Now that we don't do large animal medicine at the clinic anymore, I don't get to see the horses, cows and pigs prior to fair like I used to, but I do still get to see a handful of turkeys for pullorum testing. I really like turkeys. They have lots of personality and are just very cool birds. When the turkeys start showing up in the appointment calendar, I know the fair cannot be that far away. Their arrival at the clinic marks a very special time in summer for me. I think the rest of the clients enjoy seeing them out in the parking lot as much as I do too. Plus there is nothing cooler than seeing appointments out in the clinic lawn.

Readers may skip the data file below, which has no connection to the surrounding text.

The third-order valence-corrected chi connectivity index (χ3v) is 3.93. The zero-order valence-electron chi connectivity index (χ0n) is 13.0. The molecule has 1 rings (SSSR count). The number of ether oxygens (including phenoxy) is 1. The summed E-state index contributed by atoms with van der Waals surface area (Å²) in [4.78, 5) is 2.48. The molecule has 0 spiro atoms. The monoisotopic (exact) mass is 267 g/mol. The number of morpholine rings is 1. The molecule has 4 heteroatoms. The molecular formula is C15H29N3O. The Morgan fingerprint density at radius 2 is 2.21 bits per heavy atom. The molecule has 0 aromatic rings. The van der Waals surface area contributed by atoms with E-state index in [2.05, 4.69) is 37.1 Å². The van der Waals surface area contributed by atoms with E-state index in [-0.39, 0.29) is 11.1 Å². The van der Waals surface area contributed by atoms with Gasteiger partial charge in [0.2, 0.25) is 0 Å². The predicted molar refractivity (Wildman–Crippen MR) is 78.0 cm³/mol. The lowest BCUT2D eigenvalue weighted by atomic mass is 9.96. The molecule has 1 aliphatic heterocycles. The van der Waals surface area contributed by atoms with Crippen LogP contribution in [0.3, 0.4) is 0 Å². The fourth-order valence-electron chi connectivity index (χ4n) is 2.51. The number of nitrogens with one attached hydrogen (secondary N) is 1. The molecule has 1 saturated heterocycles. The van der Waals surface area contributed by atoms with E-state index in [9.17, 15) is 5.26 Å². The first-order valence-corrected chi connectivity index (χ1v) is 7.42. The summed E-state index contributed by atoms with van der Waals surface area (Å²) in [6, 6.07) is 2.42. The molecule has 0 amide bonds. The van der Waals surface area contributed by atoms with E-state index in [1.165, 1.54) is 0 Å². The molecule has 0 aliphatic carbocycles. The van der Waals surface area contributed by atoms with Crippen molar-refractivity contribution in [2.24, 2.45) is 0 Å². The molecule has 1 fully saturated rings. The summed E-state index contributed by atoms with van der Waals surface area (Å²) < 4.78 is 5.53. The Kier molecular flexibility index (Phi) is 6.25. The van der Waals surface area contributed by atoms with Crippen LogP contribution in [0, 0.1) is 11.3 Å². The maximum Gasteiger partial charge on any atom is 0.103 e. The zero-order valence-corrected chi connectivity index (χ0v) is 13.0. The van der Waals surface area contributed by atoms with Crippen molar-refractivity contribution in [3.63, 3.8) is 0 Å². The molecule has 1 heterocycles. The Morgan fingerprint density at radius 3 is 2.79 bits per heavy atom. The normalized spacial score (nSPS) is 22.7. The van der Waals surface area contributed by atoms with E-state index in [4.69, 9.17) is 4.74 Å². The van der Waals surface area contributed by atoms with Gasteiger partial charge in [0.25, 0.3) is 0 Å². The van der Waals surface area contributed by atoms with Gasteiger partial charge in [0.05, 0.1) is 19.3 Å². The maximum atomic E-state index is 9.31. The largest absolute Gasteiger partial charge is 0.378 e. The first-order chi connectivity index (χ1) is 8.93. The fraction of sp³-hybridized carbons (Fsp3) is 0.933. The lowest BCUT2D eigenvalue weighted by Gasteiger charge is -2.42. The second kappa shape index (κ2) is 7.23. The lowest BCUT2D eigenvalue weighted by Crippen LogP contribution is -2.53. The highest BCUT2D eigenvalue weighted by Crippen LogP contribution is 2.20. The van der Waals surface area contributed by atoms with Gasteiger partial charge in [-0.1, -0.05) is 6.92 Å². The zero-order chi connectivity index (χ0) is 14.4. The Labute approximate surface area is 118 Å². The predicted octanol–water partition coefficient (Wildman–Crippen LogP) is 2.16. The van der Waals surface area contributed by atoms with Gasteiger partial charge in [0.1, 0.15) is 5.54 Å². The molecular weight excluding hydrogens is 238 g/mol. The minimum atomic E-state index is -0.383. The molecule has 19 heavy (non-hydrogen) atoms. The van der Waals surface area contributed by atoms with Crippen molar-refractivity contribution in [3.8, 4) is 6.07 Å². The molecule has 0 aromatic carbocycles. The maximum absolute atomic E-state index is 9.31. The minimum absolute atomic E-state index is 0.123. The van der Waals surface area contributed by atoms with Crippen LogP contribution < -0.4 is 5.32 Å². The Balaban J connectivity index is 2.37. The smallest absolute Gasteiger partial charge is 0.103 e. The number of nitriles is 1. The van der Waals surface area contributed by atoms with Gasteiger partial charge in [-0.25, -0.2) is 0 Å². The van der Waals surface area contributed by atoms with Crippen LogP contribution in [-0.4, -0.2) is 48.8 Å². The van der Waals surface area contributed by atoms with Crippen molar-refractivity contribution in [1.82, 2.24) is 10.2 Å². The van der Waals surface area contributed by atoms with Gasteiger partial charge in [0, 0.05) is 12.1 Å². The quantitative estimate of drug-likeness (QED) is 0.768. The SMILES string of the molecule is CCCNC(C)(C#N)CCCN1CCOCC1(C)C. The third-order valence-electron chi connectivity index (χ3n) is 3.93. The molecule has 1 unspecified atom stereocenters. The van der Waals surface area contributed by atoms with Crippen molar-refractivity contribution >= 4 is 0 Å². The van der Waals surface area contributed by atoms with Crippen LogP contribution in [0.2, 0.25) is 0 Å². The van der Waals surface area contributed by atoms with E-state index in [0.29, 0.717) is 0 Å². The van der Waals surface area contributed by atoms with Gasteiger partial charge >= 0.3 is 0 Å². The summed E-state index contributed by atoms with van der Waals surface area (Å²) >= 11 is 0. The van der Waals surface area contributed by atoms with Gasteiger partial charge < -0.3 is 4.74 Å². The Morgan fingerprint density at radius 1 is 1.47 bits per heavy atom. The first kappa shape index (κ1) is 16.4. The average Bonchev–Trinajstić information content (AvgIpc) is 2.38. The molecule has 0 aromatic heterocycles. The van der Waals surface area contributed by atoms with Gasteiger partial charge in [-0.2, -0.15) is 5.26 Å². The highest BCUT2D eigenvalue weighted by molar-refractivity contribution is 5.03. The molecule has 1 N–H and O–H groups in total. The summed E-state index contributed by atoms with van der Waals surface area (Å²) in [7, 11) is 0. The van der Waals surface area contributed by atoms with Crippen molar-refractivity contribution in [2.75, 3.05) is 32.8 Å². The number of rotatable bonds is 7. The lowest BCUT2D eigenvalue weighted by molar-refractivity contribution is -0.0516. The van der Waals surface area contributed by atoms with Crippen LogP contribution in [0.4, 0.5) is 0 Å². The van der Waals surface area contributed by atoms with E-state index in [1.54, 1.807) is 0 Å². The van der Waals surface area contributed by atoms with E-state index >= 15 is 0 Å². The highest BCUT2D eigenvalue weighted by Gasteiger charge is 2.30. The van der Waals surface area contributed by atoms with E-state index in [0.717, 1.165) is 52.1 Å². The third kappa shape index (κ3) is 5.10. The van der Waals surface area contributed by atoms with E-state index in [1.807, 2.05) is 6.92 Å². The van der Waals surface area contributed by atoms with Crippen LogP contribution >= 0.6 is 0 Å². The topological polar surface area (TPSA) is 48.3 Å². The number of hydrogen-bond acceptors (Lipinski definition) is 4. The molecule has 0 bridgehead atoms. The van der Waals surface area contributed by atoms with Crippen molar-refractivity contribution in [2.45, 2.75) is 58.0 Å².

Maybe because I was raised a city kid and now live and work in the country, but I really have enjoyed learning about where our food comes from. And no, it does not come from the grocery store wrapped in a package of cellophane. It comes from the farms of rural America. And the future of our food supply is in the hands of our children. I do worry that the children of today are getting so out of touch with where food really comes from. I know as a kid, I did not understand half of what I understand today. So I'm rambling a bit, but here is the true value of our county fairs and our 4-H programs. We need to teach our kids the truth about food. The alternative is that farms will be so over-regulated by people who have no idea about the truth of food production that farms in this country will cease to exist. Then how do we feed our nation? From exported food products? Sounds like a recipe for disaster to me. OK, got a little bit serious here, but I love the fair for so many reasons. Fun is one, but education is another. I guess it should be no surprise that a veterinarian is an education junkie too.